A placebo-controlled, double-blind randomized clinical trial is currently investigating whether K+ supplementation slows CKD progression.
      • Gritter M.
      • Vogt L.
      • Yeung S.M.H.
      • et al.
      Rationale and design of a randomized placebo-controlled clinical trial assessing the renoprotective effects of potassium supplementation in chronic kidney disease.
      Our second concern is the time points that were selected to analyze the association between dietary K+ and serum K+. Morris et al. included 2 randomized controlled trials and found that restricted dietary K+ intake (33 mEq/day) reduced serum K+ by 0.22 mEq/L in comparison to “liberal” dietary K+ intake (40 mEq/day). In both studies serum K+ was measured at multiple time points, but only the time points with the greatest differences in serum K+ were included in the meta-analysis. In the study by Arnold et al.,
      • Arnold R.
      • Pianta T.J.
      • Pussell B.A.
      • et al.
      Randomized, controlled trial of the effect of dietary potassium restriction on nerve function in CKD.
      the difference at 6 months was used (0.5 mEq/L), whereas at 24 months this difference was less prominent (0.2 mEq/L). In the study by Cockram et al.,
      • Cockram D.B.
      • Hensley M.K.
      • Rodriguez M.
      • et al.
      Safety and tolerance of medical nutritional products as sole sources of nutrition in people on hemodialysis.
      the difference in serum K+ at day 22 was selected (−0.3 vs. −0.5 mEq/L), whereas no differences at days 8 and 15 were observed (0 vs. 0.1 and −0.4 vs. −0.3 mEq/L). A related question is how representative the 2 studies are for dietary K+ intake, because one study used extremely low K+ liquid diets,
      • Cockram D.B.
      • Hensley M.K.
      • Rodriguez M.
      • et al.
      Safety and tolerance of medical nutritional products as sole sources of nutrition in people on hemodialysis.
      whereas in the other study ∼50% of subjects combined a low K+ diet with K+ binders, which also lower serum K+.
      • Arnold R.
      • Pianta T.J.
      • Pussell B.A.
      • et al.
      Randomized, controlled trial of the effect of dietary potassium restriction on nerve function in CKD.
      Finally, the K+ content of the diet that was classified as liberal intake was still 2-3 times lower than current recommendations. According to a cross-sectional analysis of 3,893 patients with CKD Stage G3b or G4, lowering dietary K+ intake from 40 to 33 mEq/day would lower serum K+ by only 0.02 mEq/L.
      • Gritter M.
      • Vogt L.
      • Yeung S.M.H.
      • et al.
      Rationale and design of a randomized placebo-controlled clinical trial assessing the renoprotective effects of potassium supplementation in chronic kidney disease.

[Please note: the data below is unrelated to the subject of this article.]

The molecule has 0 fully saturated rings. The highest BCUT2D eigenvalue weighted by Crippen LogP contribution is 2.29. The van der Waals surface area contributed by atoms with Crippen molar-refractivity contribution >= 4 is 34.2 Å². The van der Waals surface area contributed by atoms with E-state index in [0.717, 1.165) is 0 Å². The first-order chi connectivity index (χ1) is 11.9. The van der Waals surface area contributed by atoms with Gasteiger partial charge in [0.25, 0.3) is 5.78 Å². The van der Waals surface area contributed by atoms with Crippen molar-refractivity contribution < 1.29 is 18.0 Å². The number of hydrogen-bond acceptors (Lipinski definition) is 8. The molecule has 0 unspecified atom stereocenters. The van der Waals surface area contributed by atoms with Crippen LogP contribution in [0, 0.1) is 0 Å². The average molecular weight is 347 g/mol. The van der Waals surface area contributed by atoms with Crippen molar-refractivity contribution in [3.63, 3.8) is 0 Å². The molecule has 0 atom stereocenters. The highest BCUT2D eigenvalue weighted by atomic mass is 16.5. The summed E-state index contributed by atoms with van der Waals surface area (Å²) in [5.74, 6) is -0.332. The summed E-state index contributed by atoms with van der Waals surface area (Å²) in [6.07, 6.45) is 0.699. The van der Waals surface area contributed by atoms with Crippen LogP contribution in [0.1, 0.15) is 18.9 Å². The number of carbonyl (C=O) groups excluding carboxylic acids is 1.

Similarly, Noori et al.
      • Noori N.
      • Kalantar-Zadeh K.
      • Kovesdy C.P.
      • et al.
      Dietary potassium intake and mortality in long-term hemodialysis patients.
      showed that in 224 hemodialysis patients, predialysis serum K+ was only 0.1 mEq/L higher when comparing the lowest to the highest quartile of K+ intake (23 vs. 88 mEq/day).
      In conclusion, we challenge the conclusion by Morris et al. that dietary K+ restriction is associated with a reduced risk of death in patients with CKD and conclude that the relationship between dietary K+ and serum K+ was overestimated.

      References

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        • Mills K.T.
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        • Kieneker L.M.
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        Urinary potassium excretion, renal ammoniagenesis, and risk of graft failure and mortality in renal transplant recipients.
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        • Haneda M.
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        Urinary potassium excretion and renal and cardiovascular complications in patients with type 2 diabetes and normal renal function.
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        • Cockram D.B.
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      Linked Article

      • Dietary Potassium in Chronic Kidney Disease: High Quality Evidence Is Still Needed
        Journal of Renal NutritionVol. 31Issue 6
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          We published a meta-analysis which considered the strength of the current evidence for restricting dietary potassium in chronic kidney disease (CKD).1 We thank Visser et al.2 for their comments and for taking the time to pay such close attention to our results. We have reviewed our analysis in light of these and have found 2 errors. The labeling of the forest plots (Figs. 3 and 4) is incorrect, “Favors no restriction” should be “Favors restriction” and vice versa. In our meta-analysis, we inserted a negative figure, when it should have been positive in Noori et al.